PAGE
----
Worth noting: you may have experienced problems with some chlorinators at low flow. Most will not fill up correctly at low RPM settings. In this case, the tabs are not saturated and it is difficult to get chlorine in the water. But we solved this problem with Powerclean Tab VS. These are the only chlorinators designed to work at low flow rates without producing high back pressure.

By running the pump for more hours in the day, everything just works better. All of the systems that maintain the water require some sort of water movement. The longer the pump runs, the more the pool is kept clean—it’s that simple. So embrace the idea of running the pump more hours in the day!

More Power For Advanced Sanitizing

We’ve been discussing one advanced pool technology, the Variable Speed Pump. But there’s another significant tech that is growing every year. Yep, we’re talking about Advanced Sanitizers—products like Ultraviolet, Ozone and Advanced Oxidation Process.

Advanced sanitizers pack a punch that chlorine cannot match. The pool still needs chlorine as a residual in the water for many reasons. But adding a DEL system reduces chlorine use, kills things that can make you sick, and destroys nasty chloramines.

All advanced sanitizers work at a particular range of flow rates. They are specifically designed to meet certain contact time or venturi injection specifications—and all of these depend on flow rate. And great news:  in the majority of cases, lower flow is better.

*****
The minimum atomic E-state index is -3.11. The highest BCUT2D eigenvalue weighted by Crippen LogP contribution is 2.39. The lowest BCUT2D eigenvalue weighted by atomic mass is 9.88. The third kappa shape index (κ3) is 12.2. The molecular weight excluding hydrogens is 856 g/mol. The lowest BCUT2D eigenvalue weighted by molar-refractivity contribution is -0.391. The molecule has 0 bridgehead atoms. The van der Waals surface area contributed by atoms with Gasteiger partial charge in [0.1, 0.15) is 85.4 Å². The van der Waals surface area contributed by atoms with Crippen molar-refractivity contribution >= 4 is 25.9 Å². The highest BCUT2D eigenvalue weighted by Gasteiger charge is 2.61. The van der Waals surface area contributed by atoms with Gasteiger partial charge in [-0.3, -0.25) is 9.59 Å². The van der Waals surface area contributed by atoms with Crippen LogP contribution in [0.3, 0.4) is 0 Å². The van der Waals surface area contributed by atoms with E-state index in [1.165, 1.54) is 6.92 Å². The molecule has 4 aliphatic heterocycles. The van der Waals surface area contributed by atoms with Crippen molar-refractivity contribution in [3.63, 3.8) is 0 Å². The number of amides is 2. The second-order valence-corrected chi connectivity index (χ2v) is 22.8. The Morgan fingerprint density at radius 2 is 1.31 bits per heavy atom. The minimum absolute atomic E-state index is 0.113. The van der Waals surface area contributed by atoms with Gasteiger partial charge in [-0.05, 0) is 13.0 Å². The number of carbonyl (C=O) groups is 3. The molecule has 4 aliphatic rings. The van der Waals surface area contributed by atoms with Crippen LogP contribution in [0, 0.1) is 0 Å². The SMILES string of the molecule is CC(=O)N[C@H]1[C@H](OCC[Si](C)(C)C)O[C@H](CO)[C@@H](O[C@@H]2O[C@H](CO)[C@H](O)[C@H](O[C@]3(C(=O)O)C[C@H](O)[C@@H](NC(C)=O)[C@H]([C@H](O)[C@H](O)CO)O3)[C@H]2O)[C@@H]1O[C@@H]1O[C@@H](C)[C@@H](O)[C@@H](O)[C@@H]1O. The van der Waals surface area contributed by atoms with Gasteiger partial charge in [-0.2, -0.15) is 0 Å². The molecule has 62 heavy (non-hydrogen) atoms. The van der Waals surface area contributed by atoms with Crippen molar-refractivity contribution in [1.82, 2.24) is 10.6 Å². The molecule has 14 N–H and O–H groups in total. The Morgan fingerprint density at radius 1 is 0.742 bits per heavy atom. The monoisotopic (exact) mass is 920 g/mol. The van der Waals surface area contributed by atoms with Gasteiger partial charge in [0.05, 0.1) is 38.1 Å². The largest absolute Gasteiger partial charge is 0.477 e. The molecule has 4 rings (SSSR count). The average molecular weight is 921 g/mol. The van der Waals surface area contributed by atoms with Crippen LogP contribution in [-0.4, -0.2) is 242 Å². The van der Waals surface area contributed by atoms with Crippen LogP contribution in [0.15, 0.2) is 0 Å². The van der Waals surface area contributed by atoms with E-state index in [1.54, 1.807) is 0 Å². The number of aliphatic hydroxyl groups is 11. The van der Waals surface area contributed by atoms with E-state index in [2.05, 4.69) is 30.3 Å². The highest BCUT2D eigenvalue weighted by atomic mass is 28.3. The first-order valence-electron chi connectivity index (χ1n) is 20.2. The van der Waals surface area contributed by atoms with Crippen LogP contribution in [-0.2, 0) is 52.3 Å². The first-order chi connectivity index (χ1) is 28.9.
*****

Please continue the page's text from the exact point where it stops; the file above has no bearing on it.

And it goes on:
For any system that uses ultraviolet, (like DEL UV-C or DEL AOP) as the flow decreases, contact time with the UV light increases. To a point, the lower the flow the better! 

With DEL Ozone systems as well, staying within a certain flow rate is key. High flow may produce more ozone (at first). Some UV-based ozone systems especially will use high flow as a way to increase ozone output. But as the flow increases, the ability of the water to absorb the extra ozone decreases. Essentially you are “wasting” that extra ozone and putting wear on the ozone system. So again it is not about more flow, it’s about the right flow.

While some manufacturers brag about their high flow metrics, the truth is cranking up the flow to the max isn’t doing you any favors. At the end of the day, it makes the product less effective. It’s ironic that right as VSPs are becoming a requirement, some manufacturers are bragging about their high sanitizer flow rates.

The importance of the flow rate is seen in guidelines like those from NSF. The sanitizing requirements for NSF specify a flow rate where the product is effective and meets the actual NSF standard. Even if a product has NSF certification, outside of the flow rate spec it is not sanitizing at the certified level. 

DEL brand products are perfect for the move to lower flow with the new DOE standards. Unlike some products that emphasize high flow rates to get the job done, our systems are designed around variable speed expectations.


Sure, change can be hard, but it turns out there are a ton of other benefits to variable speed pumps that run at a lower flow. Check out our Top 5 below.

1. Lower electrical costs from reduced pump speeds and stresses

2. Reduced noise levels due to quieter pumps – no more annoying the neighbors!

3. Longer pump life and less wear to the pool equipment 

4. Less stress on equipment and systems from constant max flow and pressure

5. More control over the “look” of water features

Hopefully, you already have, but now is the time to learn more about upcoming DOE pool pump changes. And the good news is this is a positive change. This is just another key to the Complete Modern Pool. Not only will homeowners save a ton on energy costs and equipment wear, but the whole system can operate better by running longer every day at a lower flow.

Learn more at c-m-p.com/modernpool.